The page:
kelo

Holly Fretwell
Since 2005, 42 states have adjusted their eminent domain laws to better protect private property rights. How does your state's eminent domain law stack up?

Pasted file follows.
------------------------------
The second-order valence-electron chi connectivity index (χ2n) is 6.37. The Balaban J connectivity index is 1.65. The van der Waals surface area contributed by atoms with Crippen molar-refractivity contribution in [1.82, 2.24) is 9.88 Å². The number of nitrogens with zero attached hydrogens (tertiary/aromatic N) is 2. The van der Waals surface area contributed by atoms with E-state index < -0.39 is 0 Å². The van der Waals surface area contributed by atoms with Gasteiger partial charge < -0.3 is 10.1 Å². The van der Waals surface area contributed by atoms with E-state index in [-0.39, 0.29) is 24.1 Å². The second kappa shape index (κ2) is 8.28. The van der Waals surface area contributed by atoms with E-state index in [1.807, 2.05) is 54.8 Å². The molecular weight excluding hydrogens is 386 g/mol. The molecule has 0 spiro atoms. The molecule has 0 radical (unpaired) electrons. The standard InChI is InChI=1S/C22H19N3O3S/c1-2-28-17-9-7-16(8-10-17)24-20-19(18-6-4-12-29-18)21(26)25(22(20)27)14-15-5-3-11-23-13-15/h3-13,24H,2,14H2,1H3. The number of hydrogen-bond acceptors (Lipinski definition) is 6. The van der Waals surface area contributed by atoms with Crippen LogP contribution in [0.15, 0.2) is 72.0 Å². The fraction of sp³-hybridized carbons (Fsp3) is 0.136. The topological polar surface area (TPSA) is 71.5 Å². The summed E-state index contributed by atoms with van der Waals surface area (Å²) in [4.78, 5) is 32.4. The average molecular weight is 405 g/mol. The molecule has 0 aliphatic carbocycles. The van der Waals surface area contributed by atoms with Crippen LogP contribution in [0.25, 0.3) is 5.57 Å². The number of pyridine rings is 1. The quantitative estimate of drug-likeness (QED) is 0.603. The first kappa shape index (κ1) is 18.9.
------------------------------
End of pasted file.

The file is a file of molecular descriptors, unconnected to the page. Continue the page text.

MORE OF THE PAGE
PERC's latest visiting fellow is Todd Zywicki, the Foundation Professor of Law at George Mason University and senior scholar at the Mercatus Center. He teaches is the area of contracts, bankruptcy, and law and economics. He is the co-editor of the Supreme Court Economic Review and a frequent commentator on legal issues in print and broadcast media. He blogs at The Volokh Conspiracy.Todd is a 2011 PERC Lone Mountain Fellow researching the political economy of Takings law. We thank him for taking the time to answer our questions. See more of PERC's ongoing Q&A series here.Q: You work is heavily influenced by Gordon Tullock and his contributions to the study of spontaneous orders and methodological individualism. How might Tullock’s work be applied to environmental policy and law?A:  Tullock’s central insight is that the cost of government policy is not just the misallocation of resources—using resources for lower rather than higher-valued uses. There is an additional cost—the resources that people use seeking preferential treatment from the government. He refers to these as “rent-seeking” costs and they can be quite large. The lessons for environmental policy and law are important: whenever decisions about resource use are moved from the world of private property and contract to the public domain, there will inevitably be rent-seeking costs as well. Thus, even if government makes wise decisions in the end (which it often does not), there will still be the costs of operating the system. And those costs can be large.Q: While you are at PERC you have been working on a project exploring the political economy of the “Takings” law. Can you offer a brief overview of the government’s eminent domain or Takings power?A:  The Takings power permits the government to seize private property for public use so long as it pays “just compensation” for the property taken. This enables the government to seize property to build roads, schools, etc.Q: You have pointed out that law and economic analysis has been invoked to justify increased discretionary power for the government to take private property for public use such as in the case of Kelo v. New London. What is missing from this analysis?A:  In Kelo many law and economics scholars have posited that the challenges confronting a private developer seeking to assemble many parcels of land in order to build an office building are identical to those of the government when it wants to build a school or post office. The underlying problem, it is claimed, is a hold out problem that landowners might try to hold out for a premium price, thereby killing the project. I argue that the situations are not analogous. In particular, when building an office building there are many similar alternative sites where the building might be constructed and so as a result the developer can shop among many different parcels of land, thereby eliminating the hold out problem.  Governments might have less ability to do that (or perhaps not). So I argue that even if one supports allowing the government to use the Takings power to overcome hold out problems, that does not support using the power for private developers in a case like Kelo. Moreover, there is a second point—to the extent that there are not comparable substitutes in Kelo it is only because the City of New London, in that case, gave Pfizer a bunch of subsidies and benefits to encourage development there. As a result, Pfizer felt compelled to build in New London. But that is merely an artificial distinction among different parcels of land that should not justify using the Takings power to later overcome the hold out problem that prior intervention creates.